Do you know how to use phrases like she had left, he hadn't studied and we had been waiting?

When we talk about something that happened in the past we sometimes want to refer back to something that happened before that time. We can use the past perfect tense (had + past participle) to do this.


Look at these two sentences.


  • John left the house at 7:30 yesterday morning.
  • Mary rang John’s doorbell at 8:15 yesterday.

Both actions happened in the past so we use the past simple tense. But look at how we can combine the sentences.

  • Mary rang John’s doorbell at 8:15 yesterday but John had already left the house.

We use the past perfect (had left) because the action happened before another action in the past (Mary rang the doorbell.)

Look at some more examples of the past perfect.

  • When Mrs Brown opened the washing machine she realised she had washed someone else's laundry.
  • I got a letter from Jim last week. We’d been at school together but we’d lost touch with each other.

The past perfect is used because they were at school before he received the letter. It refers to an earlier past.

Look at these 2 sentences.

  • James had cooked breakfast when we got up.
  • James cooked breakfast when we got up.

In the first sentence, the past perfect tells us that James cooked breakfast before we got up. In the second sentence, first we got up and then James cooked breakfast.

Past perfect continuous

The past perfect can also be used in the continuous.

  • I realised I had been working too hard so I decided to have a holiday.
  • By the time Jane arrived we had been waiting for 3 hours.

The most common mistake with the past perfect is to overuse it or to use it simply because we are talking about a time in the distant past.

For example we would not say

The Romans had spoken Latin

but rather

The Romans spoke Latin

because it simply describes a past event, and not an event before and relevant to another past event.

Remember that we only use the past perfect when we want to refer to a past that is earlier than another time in the narrative.



Language level

Intermediate: B1


Hello Aniyanmon

We're happy to help you, but please remember two important things: 1) we ask that you try to ask your question on a relevant page and 2) we don't promise to explain grammar from other sources.

It's easy to find a page on modal verbs or modals with 'have', for example.

All the best


The LearnEnglish Team

Kirk Sir, thanks a lot.

Hello, I'm ever sorry to bother, but I got confused a little.
Let's Imagine that yesterday I went to a club and I'm telling my buddie a story.
A) " Listen, from the momemt I had entered, she had not taken her eyes off of me. But then, suddenly, she got up and approached me. "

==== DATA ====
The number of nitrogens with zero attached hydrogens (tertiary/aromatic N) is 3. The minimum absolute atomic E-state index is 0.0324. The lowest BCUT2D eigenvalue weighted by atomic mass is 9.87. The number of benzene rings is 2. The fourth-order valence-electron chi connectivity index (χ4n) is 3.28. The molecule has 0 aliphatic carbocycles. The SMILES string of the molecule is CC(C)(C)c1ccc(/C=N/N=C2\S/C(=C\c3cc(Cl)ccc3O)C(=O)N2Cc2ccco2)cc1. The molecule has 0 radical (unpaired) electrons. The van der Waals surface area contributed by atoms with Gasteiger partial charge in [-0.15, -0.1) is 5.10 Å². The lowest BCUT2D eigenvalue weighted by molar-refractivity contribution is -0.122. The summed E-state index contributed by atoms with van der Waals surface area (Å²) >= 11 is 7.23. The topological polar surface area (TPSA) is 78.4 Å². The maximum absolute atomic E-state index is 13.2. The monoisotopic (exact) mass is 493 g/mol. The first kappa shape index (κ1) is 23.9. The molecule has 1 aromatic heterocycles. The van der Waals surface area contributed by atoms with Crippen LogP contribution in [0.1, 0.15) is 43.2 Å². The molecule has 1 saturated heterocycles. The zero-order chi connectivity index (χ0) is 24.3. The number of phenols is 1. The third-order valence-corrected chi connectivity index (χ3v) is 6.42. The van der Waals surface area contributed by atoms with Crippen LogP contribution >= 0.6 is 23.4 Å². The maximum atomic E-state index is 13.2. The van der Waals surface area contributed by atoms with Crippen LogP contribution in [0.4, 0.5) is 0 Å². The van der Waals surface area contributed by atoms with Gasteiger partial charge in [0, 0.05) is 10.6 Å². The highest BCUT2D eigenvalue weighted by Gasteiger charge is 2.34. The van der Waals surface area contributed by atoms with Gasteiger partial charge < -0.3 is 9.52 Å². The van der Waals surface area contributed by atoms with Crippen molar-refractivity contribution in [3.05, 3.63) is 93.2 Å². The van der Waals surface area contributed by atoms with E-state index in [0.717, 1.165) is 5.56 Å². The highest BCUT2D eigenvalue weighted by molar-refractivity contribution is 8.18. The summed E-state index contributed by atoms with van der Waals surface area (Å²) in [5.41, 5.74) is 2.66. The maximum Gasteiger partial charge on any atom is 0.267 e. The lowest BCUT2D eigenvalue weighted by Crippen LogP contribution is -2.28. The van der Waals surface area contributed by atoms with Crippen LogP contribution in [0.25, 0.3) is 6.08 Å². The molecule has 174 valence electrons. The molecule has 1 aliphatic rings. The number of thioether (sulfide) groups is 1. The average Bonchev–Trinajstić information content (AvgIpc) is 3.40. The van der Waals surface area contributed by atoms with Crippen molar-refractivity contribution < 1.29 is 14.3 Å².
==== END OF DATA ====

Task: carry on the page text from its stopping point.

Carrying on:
B) " From the moment I had moved to London, I hadn't had a friend. I was alone then. "

Hello Coffin Dodger

You can use the past perfect like that. People often use the past simple instead of the past perfect when that is possible. That is the case here, i.e. you could use the past simple in place of the past perfect in all of those verbs.

If you had a different questions, please let us know.

All the best


The LearnEnglish Team

Hello Kirk. You have actually answered my question. So sorry I didn't write it. I was sleepy then. But, I still wanna know more about this can-or-cannot-use-Past-Simple-instead-of-Past-perfect thing. Is there a topic about it? Please let me know.
Thanks a lot.

Hello Coffin Dodger

No worries! There is a very detailed explanation of this issue on this page (see Walter's post) and I think that should help you. Please let me know, though, if you have any other specific question about this.

All the best


The LearnEnglish Team

Hello again Kirk!
Thanks for the link. I've read it all!
If I understand correctly, we can use Past Simple instead of Past Perfect when we have words that specify the order of the sentence, so the sequence of actions is clear.
For example
- I turned my computer on before It fell from the table. (Correct)
- I had turned my computer on before it fell from the table. (Correct, but not necessary.)
But still, even if it's not necessary, Past Perfect gives a greater sense of time than past simple alone, right? And It's not always possible to replace it with P.S. When we talk about experience for example.
She had never driven a car before she turned 18. (Correct)
She never drove a car before she turned 18(not correct).

Is it right? Let me know. And thank you so much.

Hello Coffin Dodger

Great, I'm glad that helped, and yes, it sounds to me as if you've understood this very well.

Just one comment about your last two sentences. I would always use the first of those two, but I'm sure you could hear many native speakers use the second one. So I'm not sure I'd say that it's incorrect, but the first one is certainly clearer and therefore better in general. It's the form I'd recommend anyone use.

All the best


The LearnEnglish Team

Thanks a lot Kirk Sir for your clarification.

My query is this Sir, I have come across this only sentence, 'It was the first time they had met/ met.' which tense to use, had met or met, only?